Alfred Hitchcock once explained that if two people are talking and a bomb explodes without warning, it constitutes surprise; but if two people are talking and all the while a ticking bomb is visible under the table, it constitutes suspense. “In these conditions,” he said, “The same innocuous conversation becomes fascinating because the public is participating in the scene. The audience is longing to warn the characters on the screen: ‘You shouldn't be talking about such trivial matters. There is a bomb beneath you and it is about to explode!’”

Such is snooker. In more or less every break, there will at some point be at least one difficult shot, loss of position or bad contact – and there will always be pressure. Add to that the broken flow of things – time spent waiting for the balls to stop, time spent prowling around the table, time spent sizing up the table, time spent cleaning the white, time spent waiting for a turn – and the ability for things to go wrong is constantly in contemplation.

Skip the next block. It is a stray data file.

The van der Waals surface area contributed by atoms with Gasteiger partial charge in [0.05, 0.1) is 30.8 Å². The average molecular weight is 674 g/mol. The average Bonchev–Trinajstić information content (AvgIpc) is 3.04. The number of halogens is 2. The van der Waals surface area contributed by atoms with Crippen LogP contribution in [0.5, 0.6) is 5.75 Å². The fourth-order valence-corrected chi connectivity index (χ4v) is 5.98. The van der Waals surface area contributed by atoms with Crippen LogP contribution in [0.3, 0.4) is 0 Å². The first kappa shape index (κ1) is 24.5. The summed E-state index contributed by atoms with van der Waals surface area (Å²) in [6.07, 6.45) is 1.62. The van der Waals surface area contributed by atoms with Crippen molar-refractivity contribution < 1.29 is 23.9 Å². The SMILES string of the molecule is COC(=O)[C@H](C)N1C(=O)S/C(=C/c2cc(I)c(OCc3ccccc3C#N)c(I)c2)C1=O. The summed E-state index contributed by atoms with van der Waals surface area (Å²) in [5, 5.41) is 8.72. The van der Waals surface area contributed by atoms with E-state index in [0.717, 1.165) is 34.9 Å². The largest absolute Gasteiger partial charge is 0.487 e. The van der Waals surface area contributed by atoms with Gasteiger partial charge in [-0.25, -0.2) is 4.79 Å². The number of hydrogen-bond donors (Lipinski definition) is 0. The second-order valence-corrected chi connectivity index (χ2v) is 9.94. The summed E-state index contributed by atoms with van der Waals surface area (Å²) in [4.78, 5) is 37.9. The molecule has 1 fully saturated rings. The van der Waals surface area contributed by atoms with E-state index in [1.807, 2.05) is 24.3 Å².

All the more so in Sheffield’s Crucible Theatre. This venue, in its 40th year of hosting the competition, is elemental to its success. Place is crucial to storytelling, and even the word “Crucible” – whether “a ceramic or metal container in which metals or other substances may be melted or subjected to very high temperatures,” “a situation of severe trial”, or Arthur Miller’s searing play – conjures images of destruction, injustice and nakedness. And the actual Crucible is perhaps the most atmospheric arena in sport - intimate, quiet, and home to a legendarily knowledgeable audience, able to calculate when a player has secured a frame simply by listening to commentary through an earpiece and applauding as soon as the information is communicated to them.